Why Pray?

August 30, 2023 | Blog,

If you were to ask me about an area of my spiritual life that I wish were stronger, I would tell you it is my prayer life.  In fact, that is probably a common theme with most of us I would suspect.  There are typically a couple of barriers that keep us from developing a deeper prayer life.  First, we wonder if prayer really makes a difference. We ask ourselves, “Do my prayers matter?” It’s easy to fall into a kind of fatalism that says, “God will do, what God will do.” That can cause us to stop praying because we think our prayers don’t matter. Another barrier to a deeper prayer life is the little voice inside that tells us we’ve got more important things to do. Prayer is good but we need to get on with the “real business” of the day. So, we don’t pray as we ought to. Can you relate to either of those barriers to a deeper prayer life? If so, I am sure the words of Jesus in Matthew 6:5-8 will be both a challenge and encouragement.  Our Lord said this about prayer:
Matthew 6:5–8 – And when you pray, do not be like the hypocrites, for they love to pray standing in the synagogues and on the street corners to be seen by men. I tell you the truth, they have received their reward in full.  6 But when you pray, go into your room, close the door and pray to your Father, who is unseen. Then your Father, who sees what is done in secret, will reward you. 7 And when you pray, do not keep on babbling like pagans, for they think they will be heard because of their many words. 8 Do not be like them, for your Father knows what you need before you ask him.
Notice Jesus says, “when you pray”, not “if you pray.” He assumed his followers would be regularly in prayer. Now, if God already knows our needs, as verse 8 says, even before we ask him, then it is natural to ask the question: Why pray? I believe the text answers that question for us. In this text, Jesus first mentions some reasons why we should not pray, and then he gets to the heart of why we should pray.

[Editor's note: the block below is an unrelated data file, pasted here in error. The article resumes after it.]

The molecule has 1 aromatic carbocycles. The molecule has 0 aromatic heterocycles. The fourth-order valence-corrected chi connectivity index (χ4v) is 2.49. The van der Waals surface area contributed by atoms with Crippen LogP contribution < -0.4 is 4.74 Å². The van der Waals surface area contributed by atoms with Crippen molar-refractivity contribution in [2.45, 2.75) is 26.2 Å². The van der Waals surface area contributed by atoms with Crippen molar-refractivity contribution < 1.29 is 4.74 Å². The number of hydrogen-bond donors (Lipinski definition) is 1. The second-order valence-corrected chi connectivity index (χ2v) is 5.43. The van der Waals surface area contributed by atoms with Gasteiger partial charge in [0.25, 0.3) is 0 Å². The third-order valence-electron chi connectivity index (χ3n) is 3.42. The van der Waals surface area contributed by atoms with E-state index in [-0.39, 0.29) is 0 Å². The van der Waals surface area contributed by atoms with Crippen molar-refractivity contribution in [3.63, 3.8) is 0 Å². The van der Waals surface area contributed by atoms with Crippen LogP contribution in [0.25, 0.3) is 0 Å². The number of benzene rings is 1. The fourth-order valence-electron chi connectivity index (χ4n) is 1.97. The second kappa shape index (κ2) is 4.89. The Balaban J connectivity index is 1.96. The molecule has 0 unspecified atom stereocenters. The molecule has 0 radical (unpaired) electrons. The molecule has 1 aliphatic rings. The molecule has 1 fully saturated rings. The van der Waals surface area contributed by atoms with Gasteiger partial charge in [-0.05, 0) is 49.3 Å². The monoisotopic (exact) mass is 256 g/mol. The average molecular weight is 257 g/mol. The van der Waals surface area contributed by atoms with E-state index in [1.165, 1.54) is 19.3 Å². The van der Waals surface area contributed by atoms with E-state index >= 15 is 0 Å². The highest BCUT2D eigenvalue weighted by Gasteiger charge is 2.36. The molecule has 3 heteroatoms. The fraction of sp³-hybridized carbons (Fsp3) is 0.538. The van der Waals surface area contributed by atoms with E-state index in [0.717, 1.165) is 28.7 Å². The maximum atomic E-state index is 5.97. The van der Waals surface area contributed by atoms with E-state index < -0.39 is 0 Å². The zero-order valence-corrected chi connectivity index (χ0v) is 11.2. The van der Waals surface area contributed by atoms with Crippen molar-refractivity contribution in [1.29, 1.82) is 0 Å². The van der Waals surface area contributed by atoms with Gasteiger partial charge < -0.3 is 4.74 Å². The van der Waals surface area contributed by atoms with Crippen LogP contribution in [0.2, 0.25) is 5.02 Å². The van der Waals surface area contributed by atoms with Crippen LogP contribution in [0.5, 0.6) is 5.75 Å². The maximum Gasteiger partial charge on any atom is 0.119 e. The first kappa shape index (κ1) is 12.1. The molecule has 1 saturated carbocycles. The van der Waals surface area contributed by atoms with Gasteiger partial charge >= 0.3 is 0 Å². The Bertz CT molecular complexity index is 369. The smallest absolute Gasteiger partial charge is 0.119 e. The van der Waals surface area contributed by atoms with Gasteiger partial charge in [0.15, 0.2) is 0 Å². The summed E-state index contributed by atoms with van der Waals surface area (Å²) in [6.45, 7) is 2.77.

1. We should not pray to be seen by others
In verse 5 Jesus isn’t speaking against having a certain posture when we pray, like standing for example, for this was also the usual posture for Jews in prayer. Nor was Jesus speaking against praying in public if the motive was right. What Jesus is speaking against here is having the wrong motive in prayer. The motive of the hypocrite is always “to be seen” by others. Hypocrisy isn’t just a danger in prayer. It is a danger on all fronts. We can go to church for the wrong reasons, for example, to merely see others, or to be seen by others, or to feel good about ourselves, or to be able to check that item off our week’s spiritual check list. I went to church this week. Check. I read my Bible today. Check. I prayed today. Check. I gave my pocket change to a homeless man. Check. Wow. Look how spiritual I am.

If our goal in the spiritual disciplines (like giving, praying, fasting) is to be seen and praised by others, then Jesus says that we will receive that reward, for he says at the end of verse 5, “Truly I tell you, they have received their reward in full.” In other words, if what you want is applause from others, you’ll get it. But in getting that, you lose out on God’s reward. To fight against hypocrisy Jesus gives this guidance in v.6, “But when you pray, go into your room, close the door and pray to your Father, who is unseen. Then your Father, who sees what is done in secret, will reward you.” Some people take this verse together with the previous one and conclude that it’s wrong to pray in public.  That’s not what Jesus is saying.  It isn’t wrong to pray in public (see Acts 4:24). Jesus is not against praying in public. What he is against is hypocrisy in prayer.